A date time stamp is a reference in time. This post consider only date time stamps used as time references in computer systems with a limited time span like now +/- 100 years.
It presents a binary encoding with microsecond unit resolution for absolute time encoding including time zone information or relative time intervals for arithmetic time computation.
Operating systems classically represent time as an integer value corresponding to the number of seconds elapsed since 1970-01-01 00:00. Unfortunately the big time resolution granularity and absence of time zone information makes it inconvenient to use as time reference for world wide communicating applications.
The rational of this encoding choice is to privilege efficient date time comparison and local time computation or UTC time and time zone extraction with simple to remember and trivial operations. Arithmetic operations on time should also be straightforward.
Time zone encoding
As of ISO 8601, the international normalization of date time representation, the time offset relative to UTC has a minute granularity. According to this bug report the smallest time zone offset value relative to UTC may be -15:56:00 in Asia/Manila and the biggest 15:13:42 in America/Metlakatla. We may round this to -16:00 to +15:59. This time span represent 2 x 960 = 1920 minutes. Thus 11 bits are sufficient to encode the time zone. The value is encoded as an unsigned integer relative to 1024. Thus -40 is encoded as 1024 - 40 = 984 and +40 as 1024 + 40 = 1064. An hour is 60 minutes, thus 2:04 is encoded as 2 x 60 + 4 = 124.
If we use 64 bit integers, this leaves 53 bits for time encoding. The obvious choice is to use the UTC time as universal reference and the time elapsed since 1970-01-01 00:00 in some unit to get an integer representation. This provides a well normalized and easy to remember time reference. It also simplify conversion from the existing (old) 32bit system time encoding. Reserving one bit as sign bit so that a 64 bit signed integer data type can be used, we have 52 bits left. Using microsecond time units, the time value can be in a year range of 1970 +/- 142. This leaves 100 years left ahead of us.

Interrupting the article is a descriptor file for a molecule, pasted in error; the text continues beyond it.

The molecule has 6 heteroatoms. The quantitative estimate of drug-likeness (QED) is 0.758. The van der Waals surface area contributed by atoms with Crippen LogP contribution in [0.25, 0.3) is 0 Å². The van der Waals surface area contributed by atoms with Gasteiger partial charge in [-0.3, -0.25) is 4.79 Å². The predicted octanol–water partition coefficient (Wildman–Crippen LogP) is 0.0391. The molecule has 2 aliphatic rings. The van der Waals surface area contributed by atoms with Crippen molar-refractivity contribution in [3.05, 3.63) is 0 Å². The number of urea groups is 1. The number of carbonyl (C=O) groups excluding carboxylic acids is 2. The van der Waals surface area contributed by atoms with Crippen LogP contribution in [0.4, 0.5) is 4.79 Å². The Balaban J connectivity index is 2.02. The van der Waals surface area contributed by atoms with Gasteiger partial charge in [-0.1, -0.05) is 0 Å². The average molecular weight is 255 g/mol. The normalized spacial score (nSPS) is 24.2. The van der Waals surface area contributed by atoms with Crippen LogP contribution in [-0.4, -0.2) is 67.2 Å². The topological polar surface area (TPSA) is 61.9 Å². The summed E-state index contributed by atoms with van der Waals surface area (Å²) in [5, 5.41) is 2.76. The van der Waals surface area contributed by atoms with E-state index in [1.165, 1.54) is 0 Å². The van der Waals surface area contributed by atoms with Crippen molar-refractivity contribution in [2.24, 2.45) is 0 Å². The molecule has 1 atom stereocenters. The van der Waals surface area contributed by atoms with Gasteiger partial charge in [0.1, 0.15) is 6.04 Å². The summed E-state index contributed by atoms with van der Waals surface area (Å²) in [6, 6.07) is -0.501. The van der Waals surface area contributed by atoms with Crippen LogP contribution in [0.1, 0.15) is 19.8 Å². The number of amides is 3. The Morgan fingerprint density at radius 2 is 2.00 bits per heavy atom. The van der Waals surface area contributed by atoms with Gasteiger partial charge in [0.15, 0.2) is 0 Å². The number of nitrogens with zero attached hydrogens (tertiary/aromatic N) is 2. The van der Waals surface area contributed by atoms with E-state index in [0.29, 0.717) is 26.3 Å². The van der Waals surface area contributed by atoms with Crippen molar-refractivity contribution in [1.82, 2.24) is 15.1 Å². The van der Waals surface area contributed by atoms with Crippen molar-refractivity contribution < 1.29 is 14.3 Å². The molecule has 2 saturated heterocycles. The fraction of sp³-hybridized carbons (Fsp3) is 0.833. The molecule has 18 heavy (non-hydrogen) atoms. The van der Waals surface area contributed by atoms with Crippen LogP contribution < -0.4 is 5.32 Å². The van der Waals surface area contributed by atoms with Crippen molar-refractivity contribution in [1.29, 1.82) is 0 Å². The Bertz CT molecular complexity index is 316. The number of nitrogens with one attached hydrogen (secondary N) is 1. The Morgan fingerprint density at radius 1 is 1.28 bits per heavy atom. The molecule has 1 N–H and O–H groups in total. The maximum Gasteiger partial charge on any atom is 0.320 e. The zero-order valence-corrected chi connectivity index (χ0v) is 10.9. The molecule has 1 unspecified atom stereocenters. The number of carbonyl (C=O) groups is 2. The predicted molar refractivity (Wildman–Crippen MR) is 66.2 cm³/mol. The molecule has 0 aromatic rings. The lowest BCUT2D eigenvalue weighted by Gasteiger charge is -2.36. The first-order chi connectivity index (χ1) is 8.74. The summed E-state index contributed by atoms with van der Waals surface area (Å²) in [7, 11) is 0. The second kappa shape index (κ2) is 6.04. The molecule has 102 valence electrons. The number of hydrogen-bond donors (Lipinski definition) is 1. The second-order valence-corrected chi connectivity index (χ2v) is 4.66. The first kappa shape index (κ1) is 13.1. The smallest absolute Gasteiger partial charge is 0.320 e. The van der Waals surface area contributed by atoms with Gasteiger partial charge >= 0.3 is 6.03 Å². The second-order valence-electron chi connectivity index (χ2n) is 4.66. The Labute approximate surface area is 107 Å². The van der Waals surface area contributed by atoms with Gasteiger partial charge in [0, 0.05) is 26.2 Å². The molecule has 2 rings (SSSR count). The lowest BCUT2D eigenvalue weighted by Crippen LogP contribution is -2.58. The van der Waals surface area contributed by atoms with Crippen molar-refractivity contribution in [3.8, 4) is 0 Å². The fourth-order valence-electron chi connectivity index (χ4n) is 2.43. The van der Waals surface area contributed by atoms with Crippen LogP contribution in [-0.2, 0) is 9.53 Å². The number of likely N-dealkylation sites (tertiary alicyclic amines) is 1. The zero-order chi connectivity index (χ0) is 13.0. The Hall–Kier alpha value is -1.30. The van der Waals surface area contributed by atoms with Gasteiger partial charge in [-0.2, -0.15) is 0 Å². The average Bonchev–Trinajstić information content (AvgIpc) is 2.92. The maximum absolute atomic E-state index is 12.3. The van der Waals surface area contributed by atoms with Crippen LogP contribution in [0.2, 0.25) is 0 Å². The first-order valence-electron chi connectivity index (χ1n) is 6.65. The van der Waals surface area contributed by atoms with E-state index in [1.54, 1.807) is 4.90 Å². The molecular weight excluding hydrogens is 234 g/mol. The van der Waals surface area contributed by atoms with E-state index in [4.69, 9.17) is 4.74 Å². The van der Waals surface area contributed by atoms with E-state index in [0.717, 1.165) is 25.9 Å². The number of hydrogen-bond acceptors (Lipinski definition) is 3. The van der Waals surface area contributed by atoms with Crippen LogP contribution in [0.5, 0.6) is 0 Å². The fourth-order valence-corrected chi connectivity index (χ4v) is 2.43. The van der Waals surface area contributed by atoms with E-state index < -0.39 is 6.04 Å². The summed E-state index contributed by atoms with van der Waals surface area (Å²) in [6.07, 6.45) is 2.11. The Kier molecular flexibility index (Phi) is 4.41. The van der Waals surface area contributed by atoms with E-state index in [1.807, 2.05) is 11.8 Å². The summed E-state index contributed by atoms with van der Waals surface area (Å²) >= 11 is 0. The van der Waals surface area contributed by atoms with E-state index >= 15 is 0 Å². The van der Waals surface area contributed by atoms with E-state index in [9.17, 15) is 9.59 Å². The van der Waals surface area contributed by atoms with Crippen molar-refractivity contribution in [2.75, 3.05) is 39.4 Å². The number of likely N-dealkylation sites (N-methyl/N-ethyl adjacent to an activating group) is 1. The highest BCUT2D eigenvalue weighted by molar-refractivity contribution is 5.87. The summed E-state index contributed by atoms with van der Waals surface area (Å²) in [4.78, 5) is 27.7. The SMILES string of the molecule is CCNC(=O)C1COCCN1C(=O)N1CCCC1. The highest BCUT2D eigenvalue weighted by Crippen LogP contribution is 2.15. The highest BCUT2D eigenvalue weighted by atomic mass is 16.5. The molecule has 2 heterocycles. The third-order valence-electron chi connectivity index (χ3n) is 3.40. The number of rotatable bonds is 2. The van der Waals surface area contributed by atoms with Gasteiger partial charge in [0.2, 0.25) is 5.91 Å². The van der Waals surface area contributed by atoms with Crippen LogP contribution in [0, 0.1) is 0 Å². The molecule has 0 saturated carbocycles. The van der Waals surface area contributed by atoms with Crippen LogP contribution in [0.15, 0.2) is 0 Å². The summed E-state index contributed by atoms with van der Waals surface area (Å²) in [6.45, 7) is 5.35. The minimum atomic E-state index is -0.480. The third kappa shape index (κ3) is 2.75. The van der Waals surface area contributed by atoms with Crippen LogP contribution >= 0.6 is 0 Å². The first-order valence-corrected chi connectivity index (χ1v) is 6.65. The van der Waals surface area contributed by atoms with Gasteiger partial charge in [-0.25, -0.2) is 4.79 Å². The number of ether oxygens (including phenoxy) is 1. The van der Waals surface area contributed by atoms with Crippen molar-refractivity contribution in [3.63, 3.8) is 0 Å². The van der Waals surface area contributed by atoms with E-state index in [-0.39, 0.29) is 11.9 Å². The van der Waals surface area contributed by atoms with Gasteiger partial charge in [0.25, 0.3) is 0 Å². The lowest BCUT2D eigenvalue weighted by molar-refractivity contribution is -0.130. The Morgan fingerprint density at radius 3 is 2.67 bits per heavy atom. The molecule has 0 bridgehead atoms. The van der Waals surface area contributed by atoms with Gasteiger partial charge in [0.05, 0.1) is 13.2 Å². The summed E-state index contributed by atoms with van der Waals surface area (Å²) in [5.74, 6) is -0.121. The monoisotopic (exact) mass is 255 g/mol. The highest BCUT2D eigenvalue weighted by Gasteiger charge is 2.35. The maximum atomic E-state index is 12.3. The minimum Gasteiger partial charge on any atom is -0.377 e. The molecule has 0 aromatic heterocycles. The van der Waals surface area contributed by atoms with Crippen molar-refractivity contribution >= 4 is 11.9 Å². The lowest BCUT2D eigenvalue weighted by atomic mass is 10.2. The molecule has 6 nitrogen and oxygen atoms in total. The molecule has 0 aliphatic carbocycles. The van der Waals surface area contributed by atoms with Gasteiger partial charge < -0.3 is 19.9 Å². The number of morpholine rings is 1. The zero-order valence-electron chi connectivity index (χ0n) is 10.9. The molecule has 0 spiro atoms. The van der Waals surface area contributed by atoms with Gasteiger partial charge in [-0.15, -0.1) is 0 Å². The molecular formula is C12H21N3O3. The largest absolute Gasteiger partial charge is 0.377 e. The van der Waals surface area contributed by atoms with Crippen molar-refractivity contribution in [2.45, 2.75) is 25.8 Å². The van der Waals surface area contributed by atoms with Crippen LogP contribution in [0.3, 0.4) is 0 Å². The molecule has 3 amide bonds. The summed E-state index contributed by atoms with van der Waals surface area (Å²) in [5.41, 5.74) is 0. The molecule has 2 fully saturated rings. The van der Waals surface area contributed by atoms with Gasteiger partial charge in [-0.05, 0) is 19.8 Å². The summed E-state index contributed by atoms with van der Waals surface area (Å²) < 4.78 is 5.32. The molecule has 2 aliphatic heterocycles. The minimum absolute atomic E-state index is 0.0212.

The time is encoded in a 64 bit signed integer. The 53 most significant bits represent a signed time delay in microsecond time units.
When the value represent a time interval or the result of some time computation the 11 less significant bits are 0 so that conventional signed integer arithmetic operations can be use for time computation. The only constrain is with time interval division where the the 11 less significant bits of the result must be cleared.
When the time is an absolute time, the 53 most significant bits encode the time interval relative to the 1970-01-01 00:00 UTC time. The 11 less significant bits encode the local time offset relative to the UTC time in minute units and added by 1024 so that as it is encoded as an unsigned integer value. The value 0 (-1024) is not a valid time offset value.
- Testing if a time value is an absolute time or an interval is performed by testing if the 11 less significant bits are all 0.
- To perform time computation, first clear the 11 less significant bits then use conventional integer addition, subtraction and multiplication arithmetic operations.
- To perform time interval division, use the normal integer division operation and clear the 11 less significant bits of the result.
- Comparing absolute times can be done as conventional integer comparison as well for time intervals. Comparing absolute time, with time interval won't make sense unless the time interval is relative to the 1970-01-01 00:00 UTC time.
- Extracting the UTC time zone in minute units is performed by clearing the 53 most significant bits and subtracting 1024 to the resulting value.
- Conversion to double precision floats with second units is trivial and without loss of precision, but it will lack the time zone information.
This encoding is trivial to understand and to manipulate by using conventional integer arithmetics, comparison or bit wise operations. Its value may represent an absolute time or a time interval with the possibility to distinguish between these two types of value. Time comparison or arithmetic operations in this representation is more efficient than by using double float encoding.
This encoding is perfectly suited for date time stamping in the defined limited range and using such encoded date as indexed key in a database or when sorting stamped information is needed. It allows to display any absolute time using the ISO 8601 convention or any country specific representation.
However this time encoding has two limitations which are minor weakness. The first limitation is the restricted time span covered by the encoding. The second limitation is the inability to encode summer or winter time saving information. The later is not impairing absolute time comparison because the UTC time is used as reference. The problem is just the inability to determine if the time zone offset includes or not the winter or summer time. But this is also the case with the ISO 8601 representation.